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Roccat Kone[+] review: Roccat Kone[+]

As the name may suggest, the Kone[+] is a step up from the Kone, and we have no hesitation in recommending this as a fantastic gaming mouse.

Craig Simms Special to CNET News
Craig was sucked into the endless vortex of tech at an early age, only to be spat back out babbling things like "phase-locked-loop crystal oscillators!". Mostly this receives a pat on the head from the listener, followed closely by a question about what laptop they should buy.
Craig Simms
3 min read

We rather liked the original Kone, and as the name suggests the Kone[+] is more of the same but refined.


Roccat Kone[+]

The Good

Excellent, precise movement. Despite seeming a bit goofy, the voice alerts are actually quite clever. Weight system is improved from the Kone. Shift button gives great flexibility.

The Bad

Buttons above and below scroll wheel are awkward. Weights system still fiddly.

The Bottom Line

As the name may suggest, the Kone[+] is a step up from the Kone, and we have no hesitation in recommending this as a fantastic gaming mouse.

While the original came with 5, 10, 15 and 20g weights, each weight had a chip inside it purely so the software knew which was inserted. The [+] takes the more sensible (and no doubt cheaper) route of simply offering four 5g weights, with the user being able to adjust the weight to their desire. It still doesn't offer the same level of customisation as Logitech's G500, and is a lot more fiddly as you have to twist the manhole-cover-style lid on the bottom off to get the weights in, a tricky affair when you still have the mouse plugged in, as pressing buttons accidentally is sure to happen.

Layout is similar but not identical to the original Kone, with Roccat producing a mouse that feels like a tighter offering.

Buttons under and above the scroll wheel have changed from round to square, with significantly more surface area made available to make striking easier. The button above the scroll wheel is by default set to the Windows key, which is quite awkward to press due to the pressure required to activate, and having to wrap your finger over the wheel in the first place. The buttons underneath are on-the-fly DPI switchers, which, while easy enough to use, aren't as easy as the Logitech G500's, as it places them within easy reach on the left mouse button.

The scroll wheel itself is four-way, and the usual back, forward, left and right mouse buttons are here too, although all of these can be customised through Roccat's software. That and the back button don't work as such by default, but rather as a shift: hold it down, and every other button on the mouse now acts as something else, almost doubling the amount of buttons you have in one shot.

Roccat UI

The shift button gives you more flexibility, creating almost twice the buttons in a single press. (Screenshot by CBS Interactive)

Making a return effort are the light strips down the side, with 33 colours to chose from and four different customisable zones. Five effects are usable: fully lighted, blinking, heartbeat, all lights off and breathing, with the speed for these effects settable as well.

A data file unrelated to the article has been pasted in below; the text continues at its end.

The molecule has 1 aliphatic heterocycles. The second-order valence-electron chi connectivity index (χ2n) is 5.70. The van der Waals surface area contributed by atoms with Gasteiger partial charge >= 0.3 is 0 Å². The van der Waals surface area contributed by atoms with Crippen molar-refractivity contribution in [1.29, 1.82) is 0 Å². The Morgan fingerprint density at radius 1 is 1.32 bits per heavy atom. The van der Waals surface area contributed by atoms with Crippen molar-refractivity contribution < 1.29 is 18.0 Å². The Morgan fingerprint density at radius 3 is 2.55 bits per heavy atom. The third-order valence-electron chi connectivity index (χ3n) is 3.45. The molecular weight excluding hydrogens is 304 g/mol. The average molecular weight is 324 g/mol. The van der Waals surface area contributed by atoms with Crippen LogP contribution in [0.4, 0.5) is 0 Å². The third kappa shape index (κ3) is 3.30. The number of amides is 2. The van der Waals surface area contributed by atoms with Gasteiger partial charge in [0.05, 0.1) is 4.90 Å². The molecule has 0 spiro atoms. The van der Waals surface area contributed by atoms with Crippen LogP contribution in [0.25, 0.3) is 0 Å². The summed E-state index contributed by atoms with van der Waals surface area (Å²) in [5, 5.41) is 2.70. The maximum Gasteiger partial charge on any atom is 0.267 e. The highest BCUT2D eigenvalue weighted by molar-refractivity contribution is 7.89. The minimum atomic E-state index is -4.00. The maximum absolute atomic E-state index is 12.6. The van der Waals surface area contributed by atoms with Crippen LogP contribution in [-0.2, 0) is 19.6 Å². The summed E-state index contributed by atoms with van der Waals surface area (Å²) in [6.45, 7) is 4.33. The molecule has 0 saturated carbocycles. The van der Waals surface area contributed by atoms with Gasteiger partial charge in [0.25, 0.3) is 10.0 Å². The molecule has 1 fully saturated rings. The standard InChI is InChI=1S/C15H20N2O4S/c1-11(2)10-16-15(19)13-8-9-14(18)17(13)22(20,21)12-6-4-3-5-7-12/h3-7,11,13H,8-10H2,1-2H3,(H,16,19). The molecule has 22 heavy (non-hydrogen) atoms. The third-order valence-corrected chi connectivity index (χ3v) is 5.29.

There's also a colour flow effect, which seems to cycle through all colours regardless of what you set, in a user chosen direction of either up, down, left, right or, if you just want things to sit still, off.

Roccat UI

Glowing bits tend to be a staple of gaming equipment. (Screenshot by CBS Interactive)

As should be expected for a gaming mouse, Roccat offers considerable tweaks, including five levels of customisable on-the-fly DPI switching, horizontal and vertical scroll speed, sensitivity options in both the x and y axes, and USB polling overdrive up to 1000Hz. Five profiles are available for the saving, and you can even designate which one is the default Windows profile when you jump back from a game.

Roccat UI

Ah yes, definitely a gaming mouse. (Screenshot by CBS Interactive)

Oh, and the software can talk to you, in the most hilarious gin-swilling cigarette chain-smoking hobo voice you've heard, giving prompts through your speakers for DPI, profile, sensitivity and volume changes. It's all just .wav files so presumably you could replace them with your own sounds, but we'd imagine most would simply turn it off.

Audio queues though are actually a smarter indicator than a light on the mouse, allowing you to keep focus on the game, while not distracting with things like OSDs. Roccat definitely deserves kudos for thinking outside of the box.

Roccat UI

Yep, the mouse can talk to you if you turn on sound feedback. Although hokey at first glance, it's actually quite useful. (Screenshot by CBS Interactive)

The Tracking Control Unit makes a return, which attempts to analyse the surface the mouse is on and give you a better response, but this time there's also a Distance Control unit, to help tweak the mouse response when it's lifted off the surface.

Playing Serious Sam HD and Left 4 Dead proved the Kone[+] to be an accurate and capable performer, with a sharp response and excellent precision.

As the name may suggest, the Kone[+] is a step up from the Kone, and we have no hesitation in recommending this as a fantastic gaming mouse.